Letters to the editor: Embrace co-ownership model in Park City | ParkRecord.com
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Letters to the editor: Embrace co-ownership model in Park City

Co-ownership a solution for family, Park City

Our family loves Park City and searched for our dream second home here for some time. We couldn’t decide between a big house on the hill, or a ski-in, ski-out close to Old Town, so we decided to purchase a 1⁄8 ownership share in each! Now we own a portion of two beautiful homes that meet all of our family’s needs thanks to Pacaso.

We offer a good example of how Pacaso can benefit the community. Without Pacaso, we would have sought a median priced home and used it just part of the year. The other co-owners would have done the same, all buying up homes that could be used by full time residents. With Pacaso, the other owners and our family share fewer, high end homes and make year round use of them.



Limiting the accessibility of co-owned homes to certain zones would mean that we would have to buy a single home in one of the more median-priced neighborhoods instead. Ultimately, that would be a detriment to the city.

We love exploring all that Park City has to offer and being a part of the local community. We believe co-ownership is the best way to incorporate people who care about Park City instead of folks who just pass through on short-term rentals or buy traditional second homes and barely use them.



I hope the City Council decides to regulate, but not over regulate, co-ownership and embrace all of the benefits it brings to Park City.

Sincerely,

Jill and Bill Vantine

Norfolk, Connecticut

Embrace co-ownership model

My family and I are avid skiers and have been coming to Park City for over eight years because of the wonderful conditions. We are a family of five who previously rented homes when visiting, but saw an opportunity through Pacaso’s co-ownership model to become a part of this community we have come to love.

We have found Pacaso’s team to be extremely caring in how they run their business and manage the homes including encouraging us to meet our neighbors. When we first stayed in our new home on Rothwell Road, our property manager gave us recommendations on restaurants, local activities and suggestions for other services like ski butlers. As our children go off to college, my wife and I are excited to be able to spend more time in Park City and go to our first Sundance Film Festival next January. We feel we are members of the community rather than tourists.

I urge the City Council to take my experience into consideration and to embrace, rather than restrict, the co-ownership model. The alternatives to Pacaso are short term rentals and traditional second homes. Pacaso allows people like my family and I, who really love this town, to share high-end homes with other families rather than staying in a patchwork of Airbnbs or purchasing a single family home that will sit empty most of the time. I prefer it as a co-owner and strongly believe it’s a better model for the community as well.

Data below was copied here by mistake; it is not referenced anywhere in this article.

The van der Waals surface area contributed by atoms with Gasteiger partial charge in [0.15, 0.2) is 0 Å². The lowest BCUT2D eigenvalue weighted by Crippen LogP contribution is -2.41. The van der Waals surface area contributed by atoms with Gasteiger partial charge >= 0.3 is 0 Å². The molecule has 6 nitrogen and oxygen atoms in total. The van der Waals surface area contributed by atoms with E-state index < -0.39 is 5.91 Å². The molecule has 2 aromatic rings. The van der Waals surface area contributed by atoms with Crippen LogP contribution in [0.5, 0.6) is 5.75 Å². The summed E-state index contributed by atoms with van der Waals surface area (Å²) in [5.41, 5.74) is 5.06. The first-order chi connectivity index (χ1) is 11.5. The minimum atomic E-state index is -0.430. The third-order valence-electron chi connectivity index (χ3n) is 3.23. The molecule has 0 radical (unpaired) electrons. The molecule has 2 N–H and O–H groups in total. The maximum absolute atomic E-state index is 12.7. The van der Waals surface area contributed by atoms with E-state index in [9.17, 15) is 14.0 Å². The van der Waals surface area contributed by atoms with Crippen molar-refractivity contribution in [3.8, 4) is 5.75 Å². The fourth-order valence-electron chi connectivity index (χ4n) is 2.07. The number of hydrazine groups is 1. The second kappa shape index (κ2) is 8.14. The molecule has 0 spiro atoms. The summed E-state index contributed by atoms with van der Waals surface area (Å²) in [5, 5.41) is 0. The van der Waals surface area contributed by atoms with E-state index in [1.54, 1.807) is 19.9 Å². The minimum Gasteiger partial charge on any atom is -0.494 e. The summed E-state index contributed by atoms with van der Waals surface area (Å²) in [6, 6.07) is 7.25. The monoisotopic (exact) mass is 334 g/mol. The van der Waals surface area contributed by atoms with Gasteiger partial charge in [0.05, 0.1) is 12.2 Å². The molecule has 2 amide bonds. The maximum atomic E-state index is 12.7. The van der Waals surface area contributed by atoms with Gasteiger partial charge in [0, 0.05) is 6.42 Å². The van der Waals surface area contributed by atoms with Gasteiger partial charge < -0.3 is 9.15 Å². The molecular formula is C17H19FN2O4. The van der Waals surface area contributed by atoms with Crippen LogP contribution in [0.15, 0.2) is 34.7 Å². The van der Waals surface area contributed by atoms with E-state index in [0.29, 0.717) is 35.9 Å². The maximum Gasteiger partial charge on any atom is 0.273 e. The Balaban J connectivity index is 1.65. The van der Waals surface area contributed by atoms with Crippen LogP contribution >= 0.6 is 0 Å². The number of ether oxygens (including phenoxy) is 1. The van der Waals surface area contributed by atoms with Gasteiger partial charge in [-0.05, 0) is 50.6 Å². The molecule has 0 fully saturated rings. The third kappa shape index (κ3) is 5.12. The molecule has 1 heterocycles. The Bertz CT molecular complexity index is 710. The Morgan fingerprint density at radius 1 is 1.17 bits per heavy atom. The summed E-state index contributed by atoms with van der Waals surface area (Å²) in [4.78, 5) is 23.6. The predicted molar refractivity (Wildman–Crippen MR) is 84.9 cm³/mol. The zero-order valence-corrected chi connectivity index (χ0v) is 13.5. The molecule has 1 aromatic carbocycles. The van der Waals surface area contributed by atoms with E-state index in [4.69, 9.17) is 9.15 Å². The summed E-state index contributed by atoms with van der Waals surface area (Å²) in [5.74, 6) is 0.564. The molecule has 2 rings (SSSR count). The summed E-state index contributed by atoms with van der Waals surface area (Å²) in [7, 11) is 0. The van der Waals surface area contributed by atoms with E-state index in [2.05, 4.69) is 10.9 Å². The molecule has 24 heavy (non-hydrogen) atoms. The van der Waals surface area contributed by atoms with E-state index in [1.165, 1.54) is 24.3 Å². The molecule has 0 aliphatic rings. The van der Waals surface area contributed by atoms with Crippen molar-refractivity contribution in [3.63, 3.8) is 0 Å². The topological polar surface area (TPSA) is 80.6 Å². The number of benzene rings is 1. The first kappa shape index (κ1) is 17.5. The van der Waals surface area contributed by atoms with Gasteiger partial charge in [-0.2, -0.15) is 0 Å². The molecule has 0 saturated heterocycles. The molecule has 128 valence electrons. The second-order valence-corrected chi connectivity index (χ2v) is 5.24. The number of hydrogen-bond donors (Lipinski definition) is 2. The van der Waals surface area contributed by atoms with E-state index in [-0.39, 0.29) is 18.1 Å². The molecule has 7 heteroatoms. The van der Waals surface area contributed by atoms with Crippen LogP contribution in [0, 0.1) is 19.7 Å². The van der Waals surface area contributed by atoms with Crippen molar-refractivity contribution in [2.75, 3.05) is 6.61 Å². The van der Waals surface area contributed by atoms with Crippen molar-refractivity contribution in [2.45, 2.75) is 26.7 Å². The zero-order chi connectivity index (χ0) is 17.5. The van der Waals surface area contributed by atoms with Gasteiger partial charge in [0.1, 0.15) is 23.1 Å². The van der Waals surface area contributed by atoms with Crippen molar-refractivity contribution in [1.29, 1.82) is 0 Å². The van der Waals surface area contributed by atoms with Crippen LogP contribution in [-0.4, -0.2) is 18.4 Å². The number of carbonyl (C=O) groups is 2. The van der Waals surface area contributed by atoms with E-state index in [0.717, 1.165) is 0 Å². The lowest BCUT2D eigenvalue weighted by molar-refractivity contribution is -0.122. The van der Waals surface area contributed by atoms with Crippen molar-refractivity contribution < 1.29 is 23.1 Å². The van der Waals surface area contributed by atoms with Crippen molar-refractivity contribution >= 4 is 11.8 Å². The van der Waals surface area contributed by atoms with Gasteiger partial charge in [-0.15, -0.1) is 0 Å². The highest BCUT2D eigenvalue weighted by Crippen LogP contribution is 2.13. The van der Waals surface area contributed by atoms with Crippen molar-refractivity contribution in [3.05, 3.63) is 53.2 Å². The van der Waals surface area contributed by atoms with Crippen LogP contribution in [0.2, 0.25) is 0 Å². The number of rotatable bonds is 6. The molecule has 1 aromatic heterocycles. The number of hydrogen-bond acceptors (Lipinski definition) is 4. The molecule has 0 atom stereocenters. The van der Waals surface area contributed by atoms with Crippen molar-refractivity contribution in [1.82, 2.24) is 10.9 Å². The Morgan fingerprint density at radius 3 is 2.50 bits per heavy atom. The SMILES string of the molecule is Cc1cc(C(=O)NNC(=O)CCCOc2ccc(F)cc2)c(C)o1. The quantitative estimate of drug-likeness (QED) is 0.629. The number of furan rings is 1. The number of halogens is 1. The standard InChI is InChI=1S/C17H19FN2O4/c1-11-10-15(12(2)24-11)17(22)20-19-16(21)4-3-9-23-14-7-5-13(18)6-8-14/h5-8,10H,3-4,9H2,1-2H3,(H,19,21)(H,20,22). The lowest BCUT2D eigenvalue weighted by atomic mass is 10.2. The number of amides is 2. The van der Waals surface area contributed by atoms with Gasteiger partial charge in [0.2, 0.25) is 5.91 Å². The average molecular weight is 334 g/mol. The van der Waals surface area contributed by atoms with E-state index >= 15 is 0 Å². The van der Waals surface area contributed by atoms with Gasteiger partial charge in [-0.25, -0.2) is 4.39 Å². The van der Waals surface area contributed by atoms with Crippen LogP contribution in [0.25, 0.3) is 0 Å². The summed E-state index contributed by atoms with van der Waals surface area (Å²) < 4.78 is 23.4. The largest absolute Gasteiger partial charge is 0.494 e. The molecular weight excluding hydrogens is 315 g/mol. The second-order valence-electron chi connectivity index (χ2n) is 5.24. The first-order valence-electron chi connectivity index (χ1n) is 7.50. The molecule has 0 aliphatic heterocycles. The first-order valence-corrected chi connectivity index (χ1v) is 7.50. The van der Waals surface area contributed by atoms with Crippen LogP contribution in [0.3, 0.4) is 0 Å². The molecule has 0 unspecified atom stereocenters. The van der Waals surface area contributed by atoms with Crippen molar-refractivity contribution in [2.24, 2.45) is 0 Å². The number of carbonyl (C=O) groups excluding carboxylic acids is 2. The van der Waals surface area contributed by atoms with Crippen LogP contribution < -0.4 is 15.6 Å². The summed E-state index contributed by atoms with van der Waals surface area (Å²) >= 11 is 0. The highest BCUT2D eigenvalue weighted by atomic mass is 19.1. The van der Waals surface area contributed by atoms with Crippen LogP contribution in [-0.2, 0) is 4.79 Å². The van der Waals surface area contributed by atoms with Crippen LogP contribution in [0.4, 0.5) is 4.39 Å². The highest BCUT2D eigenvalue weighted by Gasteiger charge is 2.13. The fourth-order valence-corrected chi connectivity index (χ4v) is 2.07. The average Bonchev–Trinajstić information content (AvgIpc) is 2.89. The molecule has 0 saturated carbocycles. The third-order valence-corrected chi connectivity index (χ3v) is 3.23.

Warm regards,

Joe Chernesky 

San Carlos, California

Voters can change School Board

Whoever truly first uttered the words, often attributed to Benjamin Franklin, that “nothing is certain, except death and taxes”, they can be forgiven for omitting the ethically-challenged intransigence of the Park City School Board. This past week we discovered the Board had, predictably, voted to renew the contract of the Superintendent (unanimously, of course). The public – for whom the Board appears to have forgotten they work – will never know what deliberations and discussions went into that decision because, as always, it all happened in the secretive backroom shadows where the Board operates. Transparency be damned.

Did the Board consider the criminal charges leveled against the District because of instutional failure to report multiple counts of sexual abuse and rape of children, on the Superintendent’s watch? Did they consider the rejection of health mandates during a pandemic that put children, staff, and the wider community at risk? Did they consider the low morale of many teachers, the ongoing hemorrhaging of experienced educators from the District, and associated concerns about class sizes? Did they consider the bloated and highly-paid “cabinet” the Superintendent has surrounded herself with while being unable to properly compensate teachers and other staff? Did they consider the repeated inability to come close to balancing the District’s budget? (What was that about taxes being certain again?)

According to the Board President, they considered it all. This is, evidently, exactly how the Board wants the District to be run. Indeed, the Board President confirmed in a statement they are “thrilled” with the Superintendent’s performance. So thrilled they’re giving her a nice raise too. A word on that – can we please stop with the facile nonsense that her inflated compensation package is necessary because of the high cost of living in Park City? The comparatively high cost of living here is due to housing costs, and she’s provided with a house, and car, separate from her already swollen financial compensation.

Count me among those who find this all somewhat troubling. Fortunately, while this School Board is clearly not going to change itself, through the electoral process this November we can at least change 40% of it.

Nick Hill

Candidate for Park City School Board, District 5


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